GO HERE: The Rare, the Beautiful and Threatened Klamath-Siskiyou Region
Yes, this ecoregion is a wondrous place. So much so that the international Union for the Conservation of Nature has named it an Area of Global Botanical Significance and it is proposed as a World Heritage Site and UNESCO Biosphere Reserve. Yet in spite of this recognition, there are still encroachments to clean water, biodiversity, forest health, and climate resiliency. Here are a couple of nearby public lands that are uniquely beautiful, but also under threat:
The Westside Project, Grider Creek Watershed: Natural fire is key to diversity here for millennia— yet recently, we have suppressed natural forest fires and now witness even further harm to our ecosystems through salvage logging. Massive logging of large trees in the Klamath National Forest is stripping the forest of valuable nutrients, causing erosion on steep slopes, and destruction of a major wildlife corridor. Hike the PTC out of Seiad valley to get high views of this area.
Mining Threats in the South Kalmiopsis: Smith River headwaters: After repeated threats of internationally-backed companies wanting to strip mine in the headwaters of the pristine Smith River, a movement has been born to protect it. As the struggle continues on, you can still experience the ecstasy of swimming in the pure waters of the North Fork Smith out of Gasquet.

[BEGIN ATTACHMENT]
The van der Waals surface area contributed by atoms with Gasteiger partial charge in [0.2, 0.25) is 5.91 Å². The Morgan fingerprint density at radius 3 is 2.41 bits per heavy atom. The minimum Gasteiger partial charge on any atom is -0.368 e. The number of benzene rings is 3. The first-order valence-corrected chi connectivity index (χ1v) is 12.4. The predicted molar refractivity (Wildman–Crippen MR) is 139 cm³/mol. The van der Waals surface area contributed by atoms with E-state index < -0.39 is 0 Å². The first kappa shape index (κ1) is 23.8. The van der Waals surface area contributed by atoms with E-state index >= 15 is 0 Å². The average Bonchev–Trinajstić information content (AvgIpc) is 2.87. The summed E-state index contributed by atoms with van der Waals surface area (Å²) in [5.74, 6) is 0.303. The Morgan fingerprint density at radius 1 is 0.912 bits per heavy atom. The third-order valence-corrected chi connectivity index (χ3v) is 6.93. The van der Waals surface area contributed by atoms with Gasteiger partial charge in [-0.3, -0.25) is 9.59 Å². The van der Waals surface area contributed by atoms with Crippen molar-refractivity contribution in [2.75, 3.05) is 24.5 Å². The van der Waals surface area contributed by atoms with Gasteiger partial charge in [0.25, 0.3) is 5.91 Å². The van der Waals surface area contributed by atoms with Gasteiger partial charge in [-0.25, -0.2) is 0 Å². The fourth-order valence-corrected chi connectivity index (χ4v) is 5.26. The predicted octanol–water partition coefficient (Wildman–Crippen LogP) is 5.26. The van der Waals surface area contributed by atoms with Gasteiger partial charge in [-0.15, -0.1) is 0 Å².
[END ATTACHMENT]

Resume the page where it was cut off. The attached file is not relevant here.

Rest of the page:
A silver-lining opportunity for protection: expansion of the Cascade-Siskiyou National Monument. Two weeks ago, a massive turn-out of supporters urged Senator Jeff Merkley and represenatives from the Department of Interior to support the expansion of the Cascade-Siskiyou National Monument based on the recommendations of local scientists who recognize this spot as an outstanding place for biodiversity and as a climate change species refuge. Hike Pilot Rock, and let’s keep our fingers crossed!